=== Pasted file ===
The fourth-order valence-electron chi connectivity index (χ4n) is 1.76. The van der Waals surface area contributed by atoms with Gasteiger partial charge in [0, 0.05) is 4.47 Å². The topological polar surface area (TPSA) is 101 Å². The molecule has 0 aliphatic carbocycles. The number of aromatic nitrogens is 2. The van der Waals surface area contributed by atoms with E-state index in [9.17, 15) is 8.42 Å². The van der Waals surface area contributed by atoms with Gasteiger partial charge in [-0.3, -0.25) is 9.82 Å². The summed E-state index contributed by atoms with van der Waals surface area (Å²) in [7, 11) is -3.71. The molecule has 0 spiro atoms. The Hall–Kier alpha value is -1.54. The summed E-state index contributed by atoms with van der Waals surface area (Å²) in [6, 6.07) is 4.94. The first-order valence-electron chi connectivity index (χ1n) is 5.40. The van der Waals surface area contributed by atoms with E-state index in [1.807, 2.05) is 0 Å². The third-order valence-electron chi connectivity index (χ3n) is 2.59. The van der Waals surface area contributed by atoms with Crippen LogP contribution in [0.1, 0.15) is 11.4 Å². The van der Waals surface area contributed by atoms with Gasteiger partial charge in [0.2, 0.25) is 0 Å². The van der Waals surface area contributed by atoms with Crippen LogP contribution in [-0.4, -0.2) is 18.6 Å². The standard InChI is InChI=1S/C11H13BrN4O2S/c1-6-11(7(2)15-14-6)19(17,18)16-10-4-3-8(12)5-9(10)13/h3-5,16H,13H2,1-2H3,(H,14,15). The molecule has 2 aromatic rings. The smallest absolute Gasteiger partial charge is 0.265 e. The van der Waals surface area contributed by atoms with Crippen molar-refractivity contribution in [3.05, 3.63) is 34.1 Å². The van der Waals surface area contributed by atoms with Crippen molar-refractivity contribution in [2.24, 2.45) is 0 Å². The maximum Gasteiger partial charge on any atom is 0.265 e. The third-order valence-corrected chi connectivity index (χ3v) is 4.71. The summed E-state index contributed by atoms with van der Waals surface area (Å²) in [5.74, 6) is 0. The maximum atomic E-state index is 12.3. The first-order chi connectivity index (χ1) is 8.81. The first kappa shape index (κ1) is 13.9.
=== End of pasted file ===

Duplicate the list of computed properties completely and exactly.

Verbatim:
The fourth-order valence-electron chi connectivity index (χ4n) is 1.76. The van der Waals surface area contributed by atoms with Gasteiger partial charge in [0, 0.05) is 4.47 Å². The topological polar surface area (TPSA) is 101 Å². The molecule has 0 aliphatic carbocycles. The number of aromatic nitrogens is 2. The van der Waals surface area contributed by atoms with E-state index in [9.17, 15) is 8.42 Å². The van der Waals surface area contributed by atoms with Gasteiger partial charge in [-0.3, -0.25) is 9.82 Å². The summed E-state index contributed by atoms with van der Waals surface area (Å²) in [7, 11) is -3.71. The molecule has 0 spiro atoms. The Hall–Kier alpha value is -1.54. The summed E-state index contributed by atoms with van der Waals surface area (Å²) in [6, 6.07) is 4.94. The first-order valence-electron chi connectivity index (χ1n) is 5.40. The van der Waals surface area contributed by atoms with E-state index in [1.807, 2.05) is 0 Å². The third-order valence-electron chi connectivity index (χ3n) is 2.59. The van der Waals surface area contributed by atoms with Crippen LogP contribution in [0.1, 0.15) is 11.4 Å². The van der Waals surface area contributed by atoms with Gasteiger partial charge in [0.2, 0.25) is 0 Å². The van der Waals surface area contributed by atoms with Crippen LogP contribution in [-0.4, -0.2) is 18.6 Å². The standard InChI is InChI=1S/C11H13BrN4O2S/c1-6-11(7(2)15-14-6)19(17,18)16-10-4-3-8(12)5-9(10)13/h3-5,16H,13H2,1-2H3,(H,14,15). The molecule has 2 aromatic rings. The smallest absolute Gasteiger partial charge is 0.265 e. The van der Waals surface area contributed by atoms with Crippen molar-refractivity contribution in [3.05, 3.63) is 34.1 Å². The van der Waals surface area contributed by atoms with Crippen molar-refractivity contribution in [2.24, 2.45) is 0 Å². The maximum Gasteiger partial charge on any atom is 0.265 e. The third-order valence-corrected chi connectivity index (χ3v) is 4.71. The summed E-state index contributed by atoms with van der Waals surface area (Å²) in [5.74, 6) is 0. The maximum atomic E-state index is 12.3. The first-order chi connectivity index (χ1) is 8.81. The first kappa shape index (κ1) is 13.9.